Mainz / Frankfurt (dpa / lhe) - The Bundesbank in Hesse has so far exchanged a good 3.5 million D-Marks for euros this year.
This means that the holdings of the old currency submitted to the central bank's Hesse headquarters in Frankfurt and the Bundesbank's headquarters were significantly lower than a year earlier, as the monetary authorities announced.
In the comparable period of 2019, bills and coins with a face value of a good 5.2 million D-Marks were exchanged in Hessen from January through November.
The euro replaced the national currency on January 1, 2002.
Again and again, however, consumers discover old D-Mark stocks by chance: hidden in drawers, in the basement, in books or even buried in the garden.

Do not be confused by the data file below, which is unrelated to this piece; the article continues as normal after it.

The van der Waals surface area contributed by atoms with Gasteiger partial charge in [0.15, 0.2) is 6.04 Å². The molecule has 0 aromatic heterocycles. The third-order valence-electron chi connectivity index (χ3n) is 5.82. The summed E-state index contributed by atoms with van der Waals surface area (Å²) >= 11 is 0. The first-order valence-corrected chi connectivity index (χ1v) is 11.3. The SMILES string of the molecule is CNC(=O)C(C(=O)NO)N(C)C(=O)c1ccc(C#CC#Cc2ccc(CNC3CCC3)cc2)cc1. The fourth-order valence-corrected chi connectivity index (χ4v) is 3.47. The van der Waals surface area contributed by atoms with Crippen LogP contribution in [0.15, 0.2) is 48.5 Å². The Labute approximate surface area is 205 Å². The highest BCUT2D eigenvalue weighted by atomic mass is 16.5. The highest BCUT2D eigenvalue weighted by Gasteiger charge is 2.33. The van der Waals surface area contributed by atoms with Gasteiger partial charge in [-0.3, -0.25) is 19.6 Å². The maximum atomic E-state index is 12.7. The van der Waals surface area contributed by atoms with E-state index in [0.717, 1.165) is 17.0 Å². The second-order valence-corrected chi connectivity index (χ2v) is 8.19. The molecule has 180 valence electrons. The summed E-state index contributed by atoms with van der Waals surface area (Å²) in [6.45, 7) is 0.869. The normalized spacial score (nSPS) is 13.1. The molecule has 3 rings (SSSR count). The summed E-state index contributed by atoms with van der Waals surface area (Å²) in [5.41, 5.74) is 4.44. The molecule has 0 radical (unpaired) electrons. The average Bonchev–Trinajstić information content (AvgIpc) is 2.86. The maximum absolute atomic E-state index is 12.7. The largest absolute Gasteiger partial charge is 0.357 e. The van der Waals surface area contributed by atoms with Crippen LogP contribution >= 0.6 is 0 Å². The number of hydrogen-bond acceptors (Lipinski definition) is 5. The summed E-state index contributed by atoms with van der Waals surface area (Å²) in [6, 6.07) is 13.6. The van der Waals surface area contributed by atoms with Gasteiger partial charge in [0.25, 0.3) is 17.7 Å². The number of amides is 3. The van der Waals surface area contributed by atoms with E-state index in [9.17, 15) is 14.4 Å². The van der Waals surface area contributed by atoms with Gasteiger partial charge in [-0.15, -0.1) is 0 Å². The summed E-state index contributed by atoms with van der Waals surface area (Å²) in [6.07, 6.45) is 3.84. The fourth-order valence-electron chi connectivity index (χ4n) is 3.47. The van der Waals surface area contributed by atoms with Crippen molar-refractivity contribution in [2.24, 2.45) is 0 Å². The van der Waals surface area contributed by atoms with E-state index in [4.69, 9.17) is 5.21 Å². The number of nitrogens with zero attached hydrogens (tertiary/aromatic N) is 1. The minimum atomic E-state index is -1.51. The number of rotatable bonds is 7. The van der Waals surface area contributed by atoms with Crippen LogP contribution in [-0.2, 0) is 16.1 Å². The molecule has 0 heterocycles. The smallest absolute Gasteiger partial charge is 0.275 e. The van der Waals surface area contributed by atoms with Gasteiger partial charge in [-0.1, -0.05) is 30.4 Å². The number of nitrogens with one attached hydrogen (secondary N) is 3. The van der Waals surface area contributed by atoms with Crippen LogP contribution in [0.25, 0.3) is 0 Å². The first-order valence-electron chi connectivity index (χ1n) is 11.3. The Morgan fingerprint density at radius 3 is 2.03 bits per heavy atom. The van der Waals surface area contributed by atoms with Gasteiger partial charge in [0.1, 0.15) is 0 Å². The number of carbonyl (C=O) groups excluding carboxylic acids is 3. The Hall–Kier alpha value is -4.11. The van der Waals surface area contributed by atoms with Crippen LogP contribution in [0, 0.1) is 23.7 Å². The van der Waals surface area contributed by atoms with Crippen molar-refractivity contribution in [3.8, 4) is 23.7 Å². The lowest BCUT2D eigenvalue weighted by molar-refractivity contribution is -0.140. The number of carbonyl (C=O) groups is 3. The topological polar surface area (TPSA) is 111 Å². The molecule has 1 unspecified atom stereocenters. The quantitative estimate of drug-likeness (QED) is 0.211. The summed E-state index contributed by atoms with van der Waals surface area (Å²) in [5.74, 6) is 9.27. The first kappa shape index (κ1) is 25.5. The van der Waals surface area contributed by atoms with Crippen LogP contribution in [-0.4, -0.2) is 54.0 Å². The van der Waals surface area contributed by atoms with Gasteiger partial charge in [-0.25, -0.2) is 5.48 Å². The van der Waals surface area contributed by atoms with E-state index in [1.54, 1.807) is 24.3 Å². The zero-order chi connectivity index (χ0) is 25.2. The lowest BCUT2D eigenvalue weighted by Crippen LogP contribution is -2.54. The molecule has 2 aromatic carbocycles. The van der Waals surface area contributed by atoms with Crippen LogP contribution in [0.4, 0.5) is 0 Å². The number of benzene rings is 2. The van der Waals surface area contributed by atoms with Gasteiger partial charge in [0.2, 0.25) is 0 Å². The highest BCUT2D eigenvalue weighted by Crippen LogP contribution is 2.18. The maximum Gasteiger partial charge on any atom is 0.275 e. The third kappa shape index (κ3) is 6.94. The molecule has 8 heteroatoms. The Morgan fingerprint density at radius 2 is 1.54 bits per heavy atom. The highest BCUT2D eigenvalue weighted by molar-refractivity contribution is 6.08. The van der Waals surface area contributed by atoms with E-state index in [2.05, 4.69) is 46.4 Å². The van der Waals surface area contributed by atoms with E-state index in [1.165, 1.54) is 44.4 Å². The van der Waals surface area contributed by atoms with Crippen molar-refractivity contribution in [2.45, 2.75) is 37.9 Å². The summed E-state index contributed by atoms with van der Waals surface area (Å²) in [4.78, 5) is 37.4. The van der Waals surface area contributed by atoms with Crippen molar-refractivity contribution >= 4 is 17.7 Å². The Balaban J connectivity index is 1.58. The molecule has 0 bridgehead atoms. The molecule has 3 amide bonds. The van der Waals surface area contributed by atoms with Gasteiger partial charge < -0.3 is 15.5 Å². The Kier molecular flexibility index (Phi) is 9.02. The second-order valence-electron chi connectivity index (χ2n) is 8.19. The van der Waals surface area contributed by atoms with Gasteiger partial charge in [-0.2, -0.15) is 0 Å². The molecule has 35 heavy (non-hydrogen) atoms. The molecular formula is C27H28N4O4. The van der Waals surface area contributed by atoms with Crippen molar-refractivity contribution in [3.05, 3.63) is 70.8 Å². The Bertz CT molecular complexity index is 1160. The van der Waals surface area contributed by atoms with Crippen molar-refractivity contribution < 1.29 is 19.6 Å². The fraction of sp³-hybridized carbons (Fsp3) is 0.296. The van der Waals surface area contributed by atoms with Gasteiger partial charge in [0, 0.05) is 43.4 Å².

Unlike the central banks in many other euro countries, the Bundesbank will exchange old notes and coins for an unlimited period.
The exchange rate set at the time remains unchanged: You get one euro for 1.95583 Deutschmarks.
Billions in D-Mark holdings are still in circulation: at the end of November 2020, according to the Bundesbank, notes and coins with a total value of 12.4 billion marks (6.34 billion euros) had not yet been exchanged.
The monetary authorities expect that part of it will never be returned - among other things because collectors have secured old notes and coins.
Bundesbank on the D-Mark in circulation